3 things about the new Centro Pecci in a video with architect Maurice Nio

Elena Mazzoni Wagner

PRATO Architecture is the first thing you see of a city. And, regardless of its original function, it has the power to create together with the community – locals and travellers – new words and images, new meanings, shared thoughts and projects, habits and activities that didn’t exist before. The renewed architecture of the Centre for Contemporary Art Luigi Pecci will officially start its public function from the 16th October 2016 – date of the grand reopening of the centre, founded in 1988 – but actually it’s already creating together with the inhabitants of the Tuscan territory a new image of the city, a new collective imaginary, common dreams and goals that will drive new shared choices, actions and practices.


One month before the reopening of the Centro Pecci, the first centre dedicated to contemporary art in Italy, it is its architect – who has expanded, renovated and refurbished the preexisting building (signed by florentine Italo Gamberini) – to tell us three important things about this place, meant as a space for all contemporary arts but above all as a public space. In fact, architect Maurice Nio (based in Rotterdam, Holland) addresses us – citizens of Prato, Tuscany, Italy, Europe, World: in this short video (see below), he launches three messages, including a very curious invitation… 🙂

  1. He INVITES all visitors to let inspire themselves by the garden of the Centro Pecci and join a creative challenge! Then we propose a hashtag to share all the contributions on social media: #PecciGardenInspiration. This way it will be easy to collect all the ideas in evolution, the architect Nio will be able to directly follow them… and might decide to realize something together!
  2. He TELLS the “sense” of the name he gave to his architectural project for the Centro Pecci: “Sensing the Waves”.
  3. He IMAGINES the Centro Pecci as a place actually open to all the arts, interdisciplinary and dynamic, able to become also a food museum! What about that?!

An espresso coffee was enough time to realize how Maurice Nio is crazily passionate about his work and strongly aware of his responsibility as architect of public spaces, commons to live and share, places to co-live and where to create together. Thank you, Maurice! CCTeam

For the most curious, here below some information from the press release about the Grand Opening of the Centro Pecci (16 October 2016).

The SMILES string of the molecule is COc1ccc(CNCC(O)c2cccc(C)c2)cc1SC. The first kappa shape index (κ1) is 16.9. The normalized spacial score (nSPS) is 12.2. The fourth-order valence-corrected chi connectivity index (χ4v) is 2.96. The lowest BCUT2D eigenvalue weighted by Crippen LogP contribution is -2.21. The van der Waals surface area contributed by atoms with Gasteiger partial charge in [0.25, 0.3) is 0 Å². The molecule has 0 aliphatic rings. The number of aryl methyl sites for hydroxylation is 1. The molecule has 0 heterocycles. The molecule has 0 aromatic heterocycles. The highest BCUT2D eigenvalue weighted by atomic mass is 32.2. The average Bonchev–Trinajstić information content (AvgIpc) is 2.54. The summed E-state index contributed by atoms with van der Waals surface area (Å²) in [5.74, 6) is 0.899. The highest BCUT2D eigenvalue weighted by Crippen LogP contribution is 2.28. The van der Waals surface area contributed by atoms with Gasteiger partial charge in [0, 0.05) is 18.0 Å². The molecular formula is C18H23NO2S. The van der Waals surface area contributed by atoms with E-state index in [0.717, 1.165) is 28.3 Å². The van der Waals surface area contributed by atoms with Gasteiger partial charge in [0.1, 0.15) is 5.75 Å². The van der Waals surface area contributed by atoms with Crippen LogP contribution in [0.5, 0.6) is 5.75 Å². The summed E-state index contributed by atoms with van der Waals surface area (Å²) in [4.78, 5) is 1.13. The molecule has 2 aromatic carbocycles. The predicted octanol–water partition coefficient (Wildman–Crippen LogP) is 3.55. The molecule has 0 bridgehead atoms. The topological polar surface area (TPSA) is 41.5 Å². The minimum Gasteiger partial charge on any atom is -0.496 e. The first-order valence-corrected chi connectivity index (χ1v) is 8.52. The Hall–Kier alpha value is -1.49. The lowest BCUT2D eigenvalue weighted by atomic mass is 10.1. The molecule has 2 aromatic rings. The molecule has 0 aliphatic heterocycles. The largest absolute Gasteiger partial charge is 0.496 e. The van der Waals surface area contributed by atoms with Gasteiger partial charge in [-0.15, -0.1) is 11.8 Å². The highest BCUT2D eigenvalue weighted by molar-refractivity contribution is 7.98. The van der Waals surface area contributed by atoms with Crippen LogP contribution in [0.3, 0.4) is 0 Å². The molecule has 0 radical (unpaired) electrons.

Some history about the Architecture of the Centro Pecci

In 1988 the first centre dedicated entirely to contemporary art in Italy was born in Prato. The dream of entrepreneur Enrico Pecci and a donation to the city of Prato in honour of his son Luigi, the centre was established with the support of several founding members including the city of Prato, the Industrial Union, the Cassa di Risparmio of Prato and a large number of private citizens, a rare Italian example of a collaboration between public institutions and private patrons. The mission was to promote awareness of emerging art – both national and international – through programmes of temporary exhibitions, educational activities, documentation and information, and entertainment and multimedia events. The Pecci Centre houses a unique collection in Italy with over a thousand works by major international artists including Anish Kapoor, Jan Fabre, Jannis Kounellis and Sol LeWitt, as well as those of great Italian artists of the last century such as Mario Merz and Michelangelo Pistoletto. Unfortunately, the collection was sacri ced to storage space for a long time due to lack of room. To ensure the sufficient appreciation of this heritage, at the beginning of the twenty-first century the Pecci Centre decided to double the exhibition space and, at the same time, to restructure the original building of Italo Gamberini which, by then, was presenting some critical and outdated issues. The extension (backed by the Municipality of Prato and the region of Tuscany through European Funds) began in 2006 and focused on building a new wing with a strong architectural impact which was linked to the original structure, the features and services of which were modernised and enhanced in the meantime. The Embassy of the Kingdom of the Netherlands in Italy has supported the creation of the new building.